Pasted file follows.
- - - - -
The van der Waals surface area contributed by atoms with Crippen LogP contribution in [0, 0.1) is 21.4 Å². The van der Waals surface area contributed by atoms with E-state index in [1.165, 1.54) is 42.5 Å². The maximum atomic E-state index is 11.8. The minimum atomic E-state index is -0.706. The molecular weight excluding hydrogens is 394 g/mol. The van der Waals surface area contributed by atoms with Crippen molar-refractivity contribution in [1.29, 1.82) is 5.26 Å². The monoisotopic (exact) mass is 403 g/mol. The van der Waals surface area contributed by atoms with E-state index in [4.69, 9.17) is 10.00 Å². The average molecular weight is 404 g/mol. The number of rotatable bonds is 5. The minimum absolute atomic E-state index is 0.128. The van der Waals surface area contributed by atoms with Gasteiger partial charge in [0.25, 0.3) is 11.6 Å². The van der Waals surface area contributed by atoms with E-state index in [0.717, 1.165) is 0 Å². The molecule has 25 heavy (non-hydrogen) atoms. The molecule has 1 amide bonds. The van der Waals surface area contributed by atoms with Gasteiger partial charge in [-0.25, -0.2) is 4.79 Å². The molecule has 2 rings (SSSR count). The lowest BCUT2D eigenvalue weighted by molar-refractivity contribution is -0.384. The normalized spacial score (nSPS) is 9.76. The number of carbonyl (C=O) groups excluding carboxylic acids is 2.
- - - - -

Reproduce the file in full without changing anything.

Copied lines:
The van der Waals surface area contributed by atoms with Crippen LogP contribution in [0, 0.1) is 21.4 Å². The van der Waals surface area contributed by atoms with E-state index in [1.165, 1.54) is 42.5 Å². The maximum atomic E-state index is 11.8. The minimum atomic E-state index is -0.706. The molecular weight excluding hydrogens is 394 g/mol. The van der Waals surface area contributed by atoms with Crippen molar-refractivity contribution in [1.29, 1.82) is 5.26 Å². The monoisotopic (exact) mass is 403 g/mol. The van der Waals surface area contributed by atoms with E-state index in [4.69, 9.17) is 10.00 Å². The average molecular weight is 404 g/mol. The number of rotatable bonds is 5. The minimum absolute atomic E-state index is 0.128. The van der Waals surface area contributed by atoms with Gasteiger partial charge in [0.25, 0.3) is 11.6 Å². The van der Waals surface area contributed by atoms with E-state index in [0.717, 1.165) is 0 Å². The molecule has 25 heavy (non-hydrogen) atoms. The molecule has 1 amide bonds. The van der Waals surface area contributed by atoms with Gasteiger partial charge in [-0.25, -0.2) is 4.79 Å². The molecule has 2 rings (SSSR count). The lowest BCUT2D eigenvalue weighted by molar-refractivity contribution is -0.384. The normalized spacial score (nSPS) is 9.76. The number of carbonyl (C=O) groups excluding carboxylic acids is 2.